Indirect goods are a great place to make cost saving transitions for your company. Suppliers vying for your business by offering you a better deal are pretty easy to find. They may even allow you to keep the same brands you are currently using. But don't forget about the organizational impacts when engaging in this type of transition.
Sure the lower prices look great and the new supplier provided superb data around all of the items that you use today. But indirect goods usually impact multiple buyers in the organization, so it may not be easy to flip a switch and get 100% buy-in on the new preferred supplier. Here are some points to address when considering a switch:
- Your colleagues might struggle to find the product they are used to from the new supplier, forcing them to compromise on a substitution. Thinking through where replacements need to be made before you roll out the new vendor will help bridge the gap for the users.
- Change is hard, and many users won't see the overall value offered by the new supplier or why the adjustment was made. They may only notice how difficult the transition is making their job. Communication is powerful and could help win supporters.
- Employing the new system and process will take time and could impact availability of certain items. Know where you will have to manage inventory or bring on additional material from your current supplier.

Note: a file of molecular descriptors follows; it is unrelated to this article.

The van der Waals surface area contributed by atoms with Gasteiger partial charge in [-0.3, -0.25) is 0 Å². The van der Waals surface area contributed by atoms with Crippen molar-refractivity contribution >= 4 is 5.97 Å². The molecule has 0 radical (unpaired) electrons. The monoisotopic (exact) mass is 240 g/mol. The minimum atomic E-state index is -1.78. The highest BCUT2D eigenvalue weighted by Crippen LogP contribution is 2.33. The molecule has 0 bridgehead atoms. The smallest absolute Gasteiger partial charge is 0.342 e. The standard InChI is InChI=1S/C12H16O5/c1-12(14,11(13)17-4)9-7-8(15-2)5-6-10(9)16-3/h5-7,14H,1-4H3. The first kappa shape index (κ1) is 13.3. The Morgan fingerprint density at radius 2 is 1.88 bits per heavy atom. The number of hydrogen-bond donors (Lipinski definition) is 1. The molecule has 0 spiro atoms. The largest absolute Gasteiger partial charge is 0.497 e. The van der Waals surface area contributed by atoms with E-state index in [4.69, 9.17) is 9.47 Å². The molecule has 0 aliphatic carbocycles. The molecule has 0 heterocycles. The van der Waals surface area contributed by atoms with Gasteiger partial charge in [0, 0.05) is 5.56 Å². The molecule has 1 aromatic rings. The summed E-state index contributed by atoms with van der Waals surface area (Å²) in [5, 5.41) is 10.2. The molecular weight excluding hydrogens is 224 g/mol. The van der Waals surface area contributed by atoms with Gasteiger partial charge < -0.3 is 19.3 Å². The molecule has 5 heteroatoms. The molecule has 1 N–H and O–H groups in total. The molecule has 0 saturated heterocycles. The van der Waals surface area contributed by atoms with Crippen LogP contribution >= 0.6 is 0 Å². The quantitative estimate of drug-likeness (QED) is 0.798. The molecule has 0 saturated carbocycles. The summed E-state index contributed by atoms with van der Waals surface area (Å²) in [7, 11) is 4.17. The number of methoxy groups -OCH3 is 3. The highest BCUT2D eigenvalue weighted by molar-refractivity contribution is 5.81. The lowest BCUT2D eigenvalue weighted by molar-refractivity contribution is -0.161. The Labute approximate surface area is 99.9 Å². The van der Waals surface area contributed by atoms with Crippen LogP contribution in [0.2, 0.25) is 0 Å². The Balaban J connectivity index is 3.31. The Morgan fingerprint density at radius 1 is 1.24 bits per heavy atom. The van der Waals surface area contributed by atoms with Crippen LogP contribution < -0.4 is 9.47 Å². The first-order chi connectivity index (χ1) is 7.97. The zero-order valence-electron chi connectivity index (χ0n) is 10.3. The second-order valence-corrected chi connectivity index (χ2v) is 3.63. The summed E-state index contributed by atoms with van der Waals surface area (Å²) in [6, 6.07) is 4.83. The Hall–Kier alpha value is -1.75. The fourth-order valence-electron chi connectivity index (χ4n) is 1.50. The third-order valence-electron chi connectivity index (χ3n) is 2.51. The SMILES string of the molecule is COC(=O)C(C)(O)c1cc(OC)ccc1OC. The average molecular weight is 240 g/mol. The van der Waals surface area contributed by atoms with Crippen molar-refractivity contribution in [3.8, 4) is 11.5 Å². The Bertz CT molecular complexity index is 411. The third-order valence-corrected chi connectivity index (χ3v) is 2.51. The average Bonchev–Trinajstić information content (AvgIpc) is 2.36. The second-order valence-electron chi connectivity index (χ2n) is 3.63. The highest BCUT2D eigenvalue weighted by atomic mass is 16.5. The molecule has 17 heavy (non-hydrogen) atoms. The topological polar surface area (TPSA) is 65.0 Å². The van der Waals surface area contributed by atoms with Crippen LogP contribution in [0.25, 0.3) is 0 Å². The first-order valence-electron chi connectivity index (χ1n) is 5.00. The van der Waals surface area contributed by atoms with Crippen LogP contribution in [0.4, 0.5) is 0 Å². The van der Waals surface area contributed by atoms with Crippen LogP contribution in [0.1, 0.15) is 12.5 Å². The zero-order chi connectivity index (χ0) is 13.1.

- Make sure to implement a plan to monitor existing inventory and any products that have changed.
- Don't try to convert during a peak time in your business; this will only compound any frustration.
In addition, make sure you are considering all of the switching fees that you will incur in the transition. This includes the costs of: negotiating the contract, switching your systems, connecting for efficiencies, as well as other hidden fees in your current contract that may be hurdles to realizing your expected cost savings.
Your current supplier knows your business and has learned a lot throughout your relationship. If the partnership is working and you are merely moving for a small incremental savings, you may want to address your current issues, if any, before you decide to jump to a new supplier. Renegotiating your existing contract could be a larger cost savings opportunity.
But if you are having supplier issues, don't let all of the obstacles to change discourage you. Maintaining the status quo might be costing you much more in the long run. Just keep in mind that a well thought out plan to change suppliers will help mitigate the user heartache.